Western Energy News

Judge says lawsuits seeking to restore Utah monuments can move forward

PUBLIC LANDS: A federal judge rejects an attempt by the Trump administration to dismiss lawsuits challenging the constitutionality of a 2017 decision to downsize Utah’s Bears Ears and Grand Staircase-Escalante national monuments. (Associated Press)

OIL & GAS:
Colorado oil and gas producers tell investors that new state drilling regulations will have minimal impact on their current development plans. (Colorado Public Radio)
A Texas-based oil and gas company reaches an out-of-court settlement to retire an oil and gas lease on Montana land that is sacred to the Blackfeet tribe. (Associated Press)
Environmentalists file a legal complaint asking the U.S. government to add a small lizard to the endangered species list, saying it’s threatened by oil and gas development in the Permian Basin. (Associated Press)
Alaska Governor Mike Dunleavy’s deputy chief of staff is appointed chair of the three-person Alaska Oil and Gas Conservation Commission. (Anchorage Daily News)

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COAL: Bankrupt coal operator Blackjewel will present a new sales agreement for its two Wyoming mines to a federal bankruptcy judge today. (Casper Star-Tribune)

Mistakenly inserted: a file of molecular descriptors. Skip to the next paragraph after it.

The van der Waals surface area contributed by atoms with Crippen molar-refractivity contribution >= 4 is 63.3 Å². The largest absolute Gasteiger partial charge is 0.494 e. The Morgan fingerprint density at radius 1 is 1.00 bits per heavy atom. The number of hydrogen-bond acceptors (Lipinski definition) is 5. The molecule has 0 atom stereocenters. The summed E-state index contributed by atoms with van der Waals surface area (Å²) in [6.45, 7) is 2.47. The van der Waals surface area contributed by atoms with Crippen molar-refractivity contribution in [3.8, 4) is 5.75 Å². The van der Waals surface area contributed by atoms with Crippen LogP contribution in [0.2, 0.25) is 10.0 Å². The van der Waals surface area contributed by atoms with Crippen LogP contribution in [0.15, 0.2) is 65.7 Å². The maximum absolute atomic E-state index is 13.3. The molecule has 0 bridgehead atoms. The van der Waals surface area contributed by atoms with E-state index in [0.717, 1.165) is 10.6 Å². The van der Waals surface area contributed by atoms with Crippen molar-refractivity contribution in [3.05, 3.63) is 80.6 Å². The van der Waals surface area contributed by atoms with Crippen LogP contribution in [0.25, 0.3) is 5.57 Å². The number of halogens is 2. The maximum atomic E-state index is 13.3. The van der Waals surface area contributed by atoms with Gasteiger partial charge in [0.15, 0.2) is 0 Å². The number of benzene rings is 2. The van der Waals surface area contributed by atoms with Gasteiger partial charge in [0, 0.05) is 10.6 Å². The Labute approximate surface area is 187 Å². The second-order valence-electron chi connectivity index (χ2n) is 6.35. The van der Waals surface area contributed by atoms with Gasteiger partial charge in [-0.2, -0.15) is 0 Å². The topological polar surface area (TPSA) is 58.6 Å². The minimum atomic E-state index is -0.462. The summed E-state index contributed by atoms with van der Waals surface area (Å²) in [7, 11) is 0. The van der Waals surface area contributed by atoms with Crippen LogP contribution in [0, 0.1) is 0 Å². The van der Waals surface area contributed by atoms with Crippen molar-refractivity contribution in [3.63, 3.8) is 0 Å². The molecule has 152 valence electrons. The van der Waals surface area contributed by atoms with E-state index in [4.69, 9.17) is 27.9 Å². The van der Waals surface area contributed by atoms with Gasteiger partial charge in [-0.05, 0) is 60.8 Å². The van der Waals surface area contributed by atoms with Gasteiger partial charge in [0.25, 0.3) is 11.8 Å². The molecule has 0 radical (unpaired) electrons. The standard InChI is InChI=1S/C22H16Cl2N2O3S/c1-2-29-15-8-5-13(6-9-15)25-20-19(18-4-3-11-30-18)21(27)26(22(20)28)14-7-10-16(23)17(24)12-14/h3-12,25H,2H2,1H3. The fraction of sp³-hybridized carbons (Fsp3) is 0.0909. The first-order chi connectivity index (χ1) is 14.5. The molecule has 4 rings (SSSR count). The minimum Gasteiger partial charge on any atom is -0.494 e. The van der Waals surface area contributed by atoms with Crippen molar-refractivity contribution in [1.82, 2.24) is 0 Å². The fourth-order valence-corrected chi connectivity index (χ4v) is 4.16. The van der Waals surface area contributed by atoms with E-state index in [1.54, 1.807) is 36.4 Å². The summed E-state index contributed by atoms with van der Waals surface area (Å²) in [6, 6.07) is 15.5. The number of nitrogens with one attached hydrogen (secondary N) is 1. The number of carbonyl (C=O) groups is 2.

PIPELINES: The U.S. Department of Transportation adopts new safety measures for oil and gas pipelines that have been in the works since 2010 disasters in California and Michigan. (Associated Press)

UTILITIES:
The attorney representing bankrupt California utility PG&E in an upcoming wildfire trial tells a San Francisco judge he’s concerned recent news coverage will influence potential jurors. (ABC10)
San Diego Gas & Electric signs a 59-month power purchase contract with Texas-based Calpine and will not have to pay $280 million to buy a natural gas power plant in San Diego. (San Diego Union-Tribune)
PG&E apologizes for “any miscommunication” for statements it made in 2015 that suggested it would rebury an exposed gas pipeline in a park northeast of San Francisco. (East Bay Times)

WIND: The financial backer of a massive Wyoming wind energy project says climate change is a concern but “we’re doing it to make money.” (Forbes)

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EFFICIENCY:
• Rocky Mountain states like Wyoming, North Dakota and Montana are lagging behind coastal states on energy efficiency, according to a report ranking states on their energy-friendly policies. (Montana Public Radio, ACEEE)
The same report praises Hawaii for significantly improving its energy efficiency policies, making it the 16th most efficient state. (Pacific Business News, subscription)

COMMENTARY:
Both of PG&E’s bankruptcy plan options are unlikely to change the utility’s habit of putting profits before safety, says the editorial board of the Lake County Record-Bee.
A New Mexico columnist says nuclear energy needs to sustain itself without government assistance to be viable in the long term. (Eastern New Mexico News)

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